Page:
In the end everybody has to submit to God. We either stumble and fall before the Rock and accept the saving provision of divine grace, or the Rock crushes us. There are only two results. Both ways end up in submission to God's will. The difference between the two is that us stumbling and falling results in eternal life. The Rock falling on us results in eternal death.

    I imagine then that even in death, the wicked will declare God's way as just and in the end must submit to His will. Some will take longer than others.

    I personally would prefer to stumble on the Rock and be humbled.

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    • "Some are destroyed as in a moment, while others suffer many days."

      I agree Owen. The God I worship takes no pleasure in the eternal death of His children who have chosen to reject Him. The wages of sin is death (Romans 6:23), not torture. God’s love and mercy for His (lost) children will not suddenly vanish after the second resurrection (Psalm 100:5; Malachi 3:6). The lost will have chosen their lot and He will grant it to them but He will not torture them in the process. Unfortunately, there will be many people we love who we will see outside of the gates and whose deaths we will witness. Imagine a loving God, Who would compel us (and the rest of the universe) to watch them burn for days on end. I believe not.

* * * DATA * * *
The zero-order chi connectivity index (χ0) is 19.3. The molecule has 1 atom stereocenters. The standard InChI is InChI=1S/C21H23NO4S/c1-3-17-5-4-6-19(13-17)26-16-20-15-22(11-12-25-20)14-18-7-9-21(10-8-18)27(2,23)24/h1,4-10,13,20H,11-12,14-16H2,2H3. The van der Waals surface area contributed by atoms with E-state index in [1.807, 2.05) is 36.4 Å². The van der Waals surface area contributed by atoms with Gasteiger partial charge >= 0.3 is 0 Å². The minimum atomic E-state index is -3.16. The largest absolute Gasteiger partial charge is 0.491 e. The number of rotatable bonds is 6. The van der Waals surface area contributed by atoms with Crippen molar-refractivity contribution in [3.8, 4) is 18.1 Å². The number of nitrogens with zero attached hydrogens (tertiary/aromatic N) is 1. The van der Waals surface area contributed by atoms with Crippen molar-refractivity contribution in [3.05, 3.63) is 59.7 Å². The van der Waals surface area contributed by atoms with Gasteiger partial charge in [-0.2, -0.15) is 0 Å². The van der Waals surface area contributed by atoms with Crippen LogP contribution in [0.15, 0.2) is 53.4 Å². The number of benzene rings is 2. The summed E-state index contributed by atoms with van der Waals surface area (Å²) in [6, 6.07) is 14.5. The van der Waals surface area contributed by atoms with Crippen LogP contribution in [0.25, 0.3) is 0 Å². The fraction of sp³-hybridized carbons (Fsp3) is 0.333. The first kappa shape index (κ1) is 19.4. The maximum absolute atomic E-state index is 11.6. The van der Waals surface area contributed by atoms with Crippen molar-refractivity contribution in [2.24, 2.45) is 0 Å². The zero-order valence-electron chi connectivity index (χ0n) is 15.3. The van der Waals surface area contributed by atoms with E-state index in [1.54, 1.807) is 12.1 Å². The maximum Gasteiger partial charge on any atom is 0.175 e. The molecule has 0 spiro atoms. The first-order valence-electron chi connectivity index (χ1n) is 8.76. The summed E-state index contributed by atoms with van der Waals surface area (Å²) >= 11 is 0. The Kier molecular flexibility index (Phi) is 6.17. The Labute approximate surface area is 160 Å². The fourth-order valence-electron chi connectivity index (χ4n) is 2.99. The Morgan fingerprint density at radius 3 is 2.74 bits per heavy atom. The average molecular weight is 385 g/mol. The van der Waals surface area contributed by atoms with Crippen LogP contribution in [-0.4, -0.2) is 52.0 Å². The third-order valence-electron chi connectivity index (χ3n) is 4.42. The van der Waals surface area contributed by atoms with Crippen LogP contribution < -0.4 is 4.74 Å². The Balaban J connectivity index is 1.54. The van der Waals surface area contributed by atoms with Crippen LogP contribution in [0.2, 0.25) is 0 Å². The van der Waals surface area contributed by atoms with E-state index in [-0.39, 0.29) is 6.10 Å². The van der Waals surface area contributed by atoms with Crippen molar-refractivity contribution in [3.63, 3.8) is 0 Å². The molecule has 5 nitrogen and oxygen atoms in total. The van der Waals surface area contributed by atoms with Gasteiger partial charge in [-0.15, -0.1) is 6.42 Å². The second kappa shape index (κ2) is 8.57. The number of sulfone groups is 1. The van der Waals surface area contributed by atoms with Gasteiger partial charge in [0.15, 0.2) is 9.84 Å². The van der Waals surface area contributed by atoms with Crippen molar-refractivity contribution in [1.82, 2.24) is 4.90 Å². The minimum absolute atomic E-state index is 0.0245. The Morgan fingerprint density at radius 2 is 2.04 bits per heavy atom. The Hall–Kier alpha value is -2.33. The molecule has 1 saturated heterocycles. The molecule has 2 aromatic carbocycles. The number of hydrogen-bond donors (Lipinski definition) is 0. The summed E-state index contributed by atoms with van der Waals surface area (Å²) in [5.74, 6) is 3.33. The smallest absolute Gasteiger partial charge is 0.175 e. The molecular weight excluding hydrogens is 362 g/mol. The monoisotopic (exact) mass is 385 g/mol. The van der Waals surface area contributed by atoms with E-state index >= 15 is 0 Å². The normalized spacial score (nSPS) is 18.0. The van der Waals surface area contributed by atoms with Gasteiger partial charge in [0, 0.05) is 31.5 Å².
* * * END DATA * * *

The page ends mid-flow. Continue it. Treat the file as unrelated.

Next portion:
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    • To me a more basic question to ask is why does God resurrect people back to life again only to destroy them shortly after? On the surface it would seem pointless but perhaps there is something for God's people to learn from all of that.

      As I view the great controversy I am brought to understand it as one gigantic classroom where the universe learns about God and what rebellion against Him ends up doing. It seems to me that the cross teaches us about the character of the two different governments. It also seems to say that since Adam didn't have a propensity to sin that Jesus proved that under no circumstance did Adam have to sin - his sin was voluntary. When we get to the 144000 at the end of time they teach us that even if we have a propensity to sin we can still remain free from sin under any circumstance and have no excuse to commit it.

      So now we come to those that freely commit sin because they want to and in the end they confess that they were wrong (Rom 14:11; Phil 2:10). The question at this point to me seems to center on how that comes about and why some burn longer than others. I would like to raise a question here about our understanding of fire in that context. Could it be that the fire spoken of concerning the wicked is actually the conviction of the Holy Spirit? After all, fire is very well known to be a symbol of the Holy Spirit where the metaphor of a refiner's fire is used. It is also used in many ways in the sanctuary as something that consumes. It was also present during Pentecost and to Jeremiah it was a force in his life (Jer 20:9 see also Lam 1:13).